Supreme Court Asked to Review Edie Windsor’s Challenge to “Defense of Marriage Act”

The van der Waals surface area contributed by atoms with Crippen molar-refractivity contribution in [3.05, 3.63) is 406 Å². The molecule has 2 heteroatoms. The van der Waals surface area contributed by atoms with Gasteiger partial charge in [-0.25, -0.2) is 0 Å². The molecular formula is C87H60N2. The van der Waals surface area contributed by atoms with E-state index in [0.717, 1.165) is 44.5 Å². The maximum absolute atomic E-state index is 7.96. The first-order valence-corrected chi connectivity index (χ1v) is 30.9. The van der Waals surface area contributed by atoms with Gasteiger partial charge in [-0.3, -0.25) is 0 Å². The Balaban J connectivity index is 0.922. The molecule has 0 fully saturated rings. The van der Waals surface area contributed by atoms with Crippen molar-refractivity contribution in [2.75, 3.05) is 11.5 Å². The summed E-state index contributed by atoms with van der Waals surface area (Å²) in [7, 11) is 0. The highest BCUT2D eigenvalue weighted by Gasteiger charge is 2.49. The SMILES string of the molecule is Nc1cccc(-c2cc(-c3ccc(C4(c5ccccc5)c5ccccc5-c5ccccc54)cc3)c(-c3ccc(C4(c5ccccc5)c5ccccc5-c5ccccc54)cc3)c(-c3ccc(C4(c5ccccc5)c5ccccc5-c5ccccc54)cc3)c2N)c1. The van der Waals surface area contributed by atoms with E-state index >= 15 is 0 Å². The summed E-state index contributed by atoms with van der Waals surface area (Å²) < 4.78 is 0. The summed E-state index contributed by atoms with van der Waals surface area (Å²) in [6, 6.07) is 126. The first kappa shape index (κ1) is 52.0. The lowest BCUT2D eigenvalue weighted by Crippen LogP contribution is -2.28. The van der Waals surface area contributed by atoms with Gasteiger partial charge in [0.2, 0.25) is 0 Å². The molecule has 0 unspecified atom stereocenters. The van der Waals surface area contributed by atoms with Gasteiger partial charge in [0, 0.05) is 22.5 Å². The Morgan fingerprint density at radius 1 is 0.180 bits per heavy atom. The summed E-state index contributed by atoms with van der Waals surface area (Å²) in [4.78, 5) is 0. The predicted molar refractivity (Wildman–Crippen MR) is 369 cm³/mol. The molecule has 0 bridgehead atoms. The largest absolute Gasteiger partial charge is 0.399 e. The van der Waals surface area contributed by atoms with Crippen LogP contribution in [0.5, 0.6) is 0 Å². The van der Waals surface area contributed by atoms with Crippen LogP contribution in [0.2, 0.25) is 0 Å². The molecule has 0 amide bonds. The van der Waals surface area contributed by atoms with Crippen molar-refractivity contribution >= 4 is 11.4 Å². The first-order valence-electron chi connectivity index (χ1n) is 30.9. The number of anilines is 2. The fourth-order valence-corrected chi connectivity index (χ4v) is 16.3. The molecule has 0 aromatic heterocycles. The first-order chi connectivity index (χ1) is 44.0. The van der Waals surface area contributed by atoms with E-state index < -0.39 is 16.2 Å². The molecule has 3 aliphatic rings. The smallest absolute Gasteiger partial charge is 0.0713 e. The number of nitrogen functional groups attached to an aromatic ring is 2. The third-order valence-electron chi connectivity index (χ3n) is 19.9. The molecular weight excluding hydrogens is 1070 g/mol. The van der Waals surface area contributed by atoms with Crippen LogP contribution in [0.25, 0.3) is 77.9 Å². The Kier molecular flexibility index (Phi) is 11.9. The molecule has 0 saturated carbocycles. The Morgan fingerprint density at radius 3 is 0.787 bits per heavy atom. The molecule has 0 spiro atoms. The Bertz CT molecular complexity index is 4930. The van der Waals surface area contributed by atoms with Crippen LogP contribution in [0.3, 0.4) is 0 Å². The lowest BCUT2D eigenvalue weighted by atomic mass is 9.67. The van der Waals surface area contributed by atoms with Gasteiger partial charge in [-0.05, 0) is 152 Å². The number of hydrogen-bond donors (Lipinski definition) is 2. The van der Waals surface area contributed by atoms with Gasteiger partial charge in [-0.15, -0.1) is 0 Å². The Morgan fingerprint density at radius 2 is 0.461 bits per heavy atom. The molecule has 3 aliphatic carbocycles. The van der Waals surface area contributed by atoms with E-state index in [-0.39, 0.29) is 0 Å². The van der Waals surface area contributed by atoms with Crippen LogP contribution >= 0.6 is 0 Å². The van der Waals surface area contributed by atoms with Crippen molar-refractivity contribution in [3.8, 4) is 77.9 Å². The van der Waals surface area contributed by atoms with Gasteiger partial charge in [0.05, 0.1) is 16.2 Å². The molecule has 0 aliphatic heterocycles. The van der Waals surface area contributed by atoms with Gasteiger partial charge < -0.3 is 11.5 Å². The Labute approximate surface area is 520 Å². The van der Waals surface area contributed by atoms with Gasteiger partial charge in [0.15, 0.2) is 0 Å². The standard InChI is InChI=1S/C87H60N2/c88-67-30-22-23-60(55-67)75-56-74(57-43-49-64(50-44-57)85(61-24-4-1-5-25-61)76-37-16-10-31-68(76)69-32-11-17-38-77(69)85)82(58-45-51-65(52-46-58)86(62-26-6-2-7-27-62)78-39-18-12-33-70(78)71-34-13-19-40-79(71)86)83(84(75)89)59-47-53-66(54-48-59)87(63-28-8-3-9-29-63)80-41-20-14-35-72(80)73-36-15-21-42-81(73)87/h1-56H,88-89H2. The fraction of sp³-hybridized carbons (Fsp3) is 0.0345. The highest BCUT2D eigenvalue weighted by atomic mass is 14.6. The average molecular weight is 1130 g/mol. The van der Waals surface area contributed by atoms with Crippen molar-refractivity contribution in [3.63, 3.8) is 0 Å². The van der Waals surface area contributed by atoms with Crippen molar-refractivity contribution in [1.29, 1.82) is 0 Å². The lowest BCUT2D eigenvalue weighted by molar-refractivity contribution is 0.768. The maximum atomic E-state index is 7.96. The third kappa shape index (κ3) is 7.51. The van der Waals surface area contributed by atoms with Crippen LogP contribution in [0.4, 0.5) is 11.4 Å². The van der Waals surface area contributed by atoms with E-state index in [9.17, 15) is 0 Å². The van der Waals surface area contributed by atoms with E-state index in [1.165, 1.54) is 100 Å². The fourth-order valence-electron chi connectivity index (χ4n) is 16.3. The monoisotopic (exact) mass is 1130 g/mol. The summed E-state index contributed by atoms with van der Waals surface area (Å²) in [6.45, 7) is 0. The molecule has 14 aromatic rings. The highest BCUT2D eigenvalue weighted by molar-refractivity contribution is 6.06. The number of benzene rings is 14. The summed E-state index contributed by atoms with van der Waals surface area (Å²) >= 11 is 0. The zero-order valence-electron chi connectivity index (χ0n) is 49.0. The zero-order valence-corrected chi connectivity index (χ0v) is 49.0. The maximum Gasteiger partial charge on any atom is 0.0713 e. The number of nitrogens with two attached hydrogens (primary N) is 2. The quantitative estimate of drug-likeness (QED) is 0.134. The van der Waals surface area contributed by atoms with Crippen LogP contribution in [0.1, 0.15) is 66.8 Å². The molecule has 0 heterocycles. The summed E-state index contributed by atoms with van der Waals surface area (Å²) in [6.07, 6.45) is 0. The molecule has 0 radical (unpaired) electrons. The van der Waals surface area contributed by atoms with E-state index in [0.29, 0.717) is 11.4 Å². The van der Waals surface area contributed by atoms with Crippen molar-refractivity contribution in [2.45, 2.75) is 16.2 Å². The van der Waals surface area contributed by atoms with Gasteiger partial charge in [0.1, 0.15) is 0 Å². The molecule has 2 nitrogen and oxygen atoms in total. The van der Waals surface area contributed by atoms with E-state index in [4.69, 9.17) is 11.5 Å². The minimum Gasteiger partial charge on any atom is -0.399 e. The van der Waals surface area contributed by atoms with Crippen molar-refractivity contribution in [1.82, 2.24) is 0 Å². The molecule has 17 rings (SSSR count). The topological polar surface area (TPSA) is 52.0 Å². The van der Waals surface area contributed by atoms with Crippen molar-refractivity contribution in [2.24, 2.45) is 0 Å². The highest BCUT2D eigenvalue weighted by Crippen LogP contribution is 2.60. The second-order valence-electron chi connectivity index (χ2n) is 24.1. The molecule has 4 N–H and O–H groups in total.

FOR IMMEDIATE RELEASE CONTACT: 212-549-2666; media@aclu.org WASHINGTON – Edith “Edie” Windsor, who sued the government for failing to recognize her marriage to her late spouse, Thea Spyer, asked the U.S. Supreme Court today to hear her challenge to the so-called “Defense of Marriage Act” (DOMA). The petition for certiorari was filed on Windsor’s behalf by her attorneys at Paul, Weiss, Rifkind, Wharton & Garrison LLP, the American Civil Liberties Union, the New York Civil Liberties Union and the Stanford Law School Supreme Court Litigation Clinic. In June, a federal district judge in New York ruled in Windsor’s favor that section three of DOMA unconstitutionally discriminates against married same-sex couples. The Justice Department and the leadership of the House of Representatives recently asked the Supreme Court to hear DOMA challenges in two other cases, including a case, like Windsor’s, that is still pending in a federal appeals court. “With Edie’s case and the two others, the high court has before it striking illustrations of the many different harms that DOMA inflicts on many thousands of married same-sex couples all across the country,” said James Esseks, director of the ACLU Lesbian Gay Bisexual and Transgender Project. “Edie and Thea got married after making a life-long commitment to each other, and it’s just wrong for the government to pretend that they were legal strangers.”